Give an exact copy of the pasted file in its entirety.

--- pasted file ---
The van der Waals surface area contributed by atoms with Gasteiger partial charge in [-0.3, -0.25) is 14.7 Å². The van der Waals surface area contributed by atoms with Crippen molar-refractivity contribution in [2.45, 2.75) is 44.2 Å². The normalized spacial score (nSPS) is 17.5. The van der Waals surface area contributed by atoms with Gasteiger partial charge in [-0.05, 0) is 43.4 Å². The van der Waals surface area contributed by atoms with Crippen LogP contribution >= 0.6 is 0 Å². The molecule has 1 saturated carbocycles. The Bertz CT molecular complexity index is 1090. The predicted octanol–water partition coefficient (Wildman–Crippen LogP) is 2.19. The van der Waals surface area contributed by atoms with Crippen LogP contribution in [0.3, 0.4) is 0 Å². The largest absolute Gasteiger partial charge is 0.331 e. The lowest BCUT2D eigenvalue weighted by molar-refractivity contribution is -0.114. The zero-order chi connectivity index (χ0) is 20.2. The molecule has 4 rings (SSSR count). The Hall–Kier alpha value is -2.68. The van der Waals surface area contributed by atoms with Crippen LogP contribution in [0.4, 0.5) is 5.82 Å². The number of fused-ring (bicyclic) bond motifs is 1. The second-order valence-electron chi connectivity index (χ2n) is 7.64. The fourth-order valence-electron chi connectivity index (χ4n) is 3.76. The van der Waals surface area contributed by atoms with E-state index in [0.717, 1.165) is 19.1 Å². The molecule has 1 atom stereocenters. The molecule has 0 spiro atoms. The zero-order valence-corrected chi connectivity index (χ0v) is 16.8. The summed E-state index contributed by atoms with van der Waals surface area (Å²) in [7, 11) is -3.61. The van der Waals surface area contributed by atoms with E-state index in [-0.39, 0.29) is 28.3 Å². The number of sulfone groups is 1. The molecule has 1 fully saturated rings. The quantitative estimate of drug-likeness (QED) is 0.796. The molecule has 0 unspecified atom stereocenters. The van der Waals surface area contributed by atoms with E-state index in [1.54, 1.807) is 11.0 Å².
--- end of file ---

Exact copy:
The van der Waals surface area contributed by atoms with Gasteiger partial charge in [-0.3, -0.25) is 14.7 Å². The van der Waals surface area contributed by atoms with Crippen molar-refractivity contribution in [2.45, 2.75) is 44.2 Å². The normalized spacial score (nSPS) is 17.5. The van der Waals surface area contributed by atoms with Gasteiger partial charge in [-0.05, 0) is 43.4 Å². The van der Waals surface area contributed by atoms with Crippen LogP contribution >= 0.6 is 0 Å². The molecule has 1 saturated carbocycles. The Bertz CT molecular complexity index is 1090. The predicted octanol–water partition coefficient (Wildman–Crippen LogP) is 2.19. The van der Waals surface area contributed by atoms with Crippen LogP contribution in [0.3, 0.4) is 0 Å². The largest absolute Gasteiger partial charge is 0.331 e. The lowest BCUT2D eigenvalue weighted by molar-refractivity contribution is -0.114. The zero-order chi connectivity index (χ0) is 20.2. The molecule has 4 rings (SSSR count). The Hall–Kier alpha value is -2.68. The van der Waals surface area contributed by atoms with Crippen LogP contribution in [0.4, 0.5) is 5.82 Å². The number of fused-ring (bicyclic) bond motifs is 1. The second-order valence-electron chi connectivity index (χ2n) is 7.64. The fourth-order valence-electron chi connectivity index (χ4n) is 3.76. The van der Waals surface area contributed by atoms with E-state index in [0.717, 1.165) is 19.1 Å². The molecule has 1 atom stereocenters. The molecule has 0 spiro atoms. The zero-order valence-corrected chi connectivity index (χ0v) is 16.8. The summed E-state index contributed by atoms with van der Waals surface area (Å²) in [7, 11) is -3.61. The van der Waals surface area contributed by atoms with E-state index in [-0.39, 0.29) is 28.3 Å². The number of sulfone groups is 1. The molecule has 1 fully saturated rings. The quantitative estimate of drug-likeness (QED) is 0.796. The molecule has 0 unspecified atom stereocenters. The van der Waals surface area contributed by atoms with E-state index in [1.54, 1.807) is 11.0 Å².